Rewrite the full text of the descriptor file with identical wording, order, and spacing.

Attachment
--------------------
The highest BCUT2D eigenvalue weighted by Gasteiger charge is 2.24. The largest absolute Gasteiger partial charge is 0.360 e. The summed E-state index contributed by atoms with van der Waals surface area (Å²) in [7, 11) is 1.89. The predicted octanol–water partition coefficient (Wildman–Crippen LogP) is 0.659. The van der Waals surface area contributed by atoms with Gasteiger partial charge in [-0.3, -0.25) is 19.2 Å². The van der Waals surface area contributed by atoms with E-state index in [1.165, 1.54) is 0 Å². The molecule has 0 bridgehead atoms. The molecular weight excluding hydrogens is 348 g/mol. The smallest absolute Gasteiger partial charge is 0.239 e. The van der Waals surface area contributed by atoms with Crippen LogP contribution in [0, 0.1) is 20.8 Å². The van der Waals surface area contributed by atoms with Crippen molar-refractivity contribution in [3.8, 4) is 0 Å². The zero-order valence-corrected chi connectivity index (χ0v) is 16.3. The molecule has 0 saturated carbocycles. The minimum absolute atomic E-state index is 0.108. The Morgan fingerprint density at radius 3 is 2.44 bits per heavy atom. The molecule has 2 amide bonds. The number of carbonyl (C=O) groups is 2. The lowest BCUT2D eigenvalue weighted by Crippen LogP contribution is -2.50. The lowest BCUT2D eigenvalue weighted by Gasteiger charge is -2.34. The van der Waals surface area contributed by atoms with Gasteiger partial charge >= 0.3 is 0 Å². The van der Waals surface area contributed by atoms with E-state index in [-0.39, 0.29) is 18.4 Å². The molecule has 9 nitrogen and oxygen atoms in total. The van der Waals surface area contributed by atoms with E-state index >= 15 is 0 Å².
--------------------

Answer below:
The highest BCUT2D eigenvalue weighted by Gasteiger charge is 2.24. The largest absolute Gasteiger partial charge is 0.360 e. The summed E-state index contributed by atoms with van der Waals surface area (Å²) in [7, 11) is 1.89. The predicted octanol–water partition coefficient (Wildman–Crippen LogP) is 0.659. The van der Waals surface area contributed by atoms with Gasteiger partial charge in [-0.3, -0.25) is 19.2 Å². The van der Waals surface area contributed by atoms with E-state index in [1.165, 1.54) is 0 Å². The molecule has 0 bridgehead atoms. The molecular weight excluding hydrogens is 348 g/mol. The smallest absolute Gasteiger partial charge is 0.239 e. The van der Waals surface area contributed by atoms with Crippen LogP contribution in [0, 0.1) is 20.8 Å². The van der Waals surface area contributed by atoms with Crippen molar-refractivity contribution in [3.8, 4) is 0 Å². The zero-order valence-corrected chi connectivity index (χ0v) is 16.3. The molecule has 0 saturated carbocycles. The minimum absolute atomic E-state index is 0.108. The Morgan fingerprint density at radius 3 is 2.44 bits per heavy atom. The molecule has 2 amide bonds. The number of carbonyl (C=O) groups is 2. The lowest BCUT2D eigenvalue weighted by Crippen LogP contribution is -2.50. The lowest BCUT2D eigenvalue weighted by Gasteiger charge is -2.34. The van der Waals surface area contributed by atoms with Gasteiger partial charge >= 0.3 is 0 Å². The van der Waals surface area contributed by atoms with E-state index in [-0.39, 0.29) is 18.4 Å². The molecule has 9 nitrogen and oxygen atoms in total. The van der Waals surface area contributed by atoms with E-state index >= 15 is 0 Å².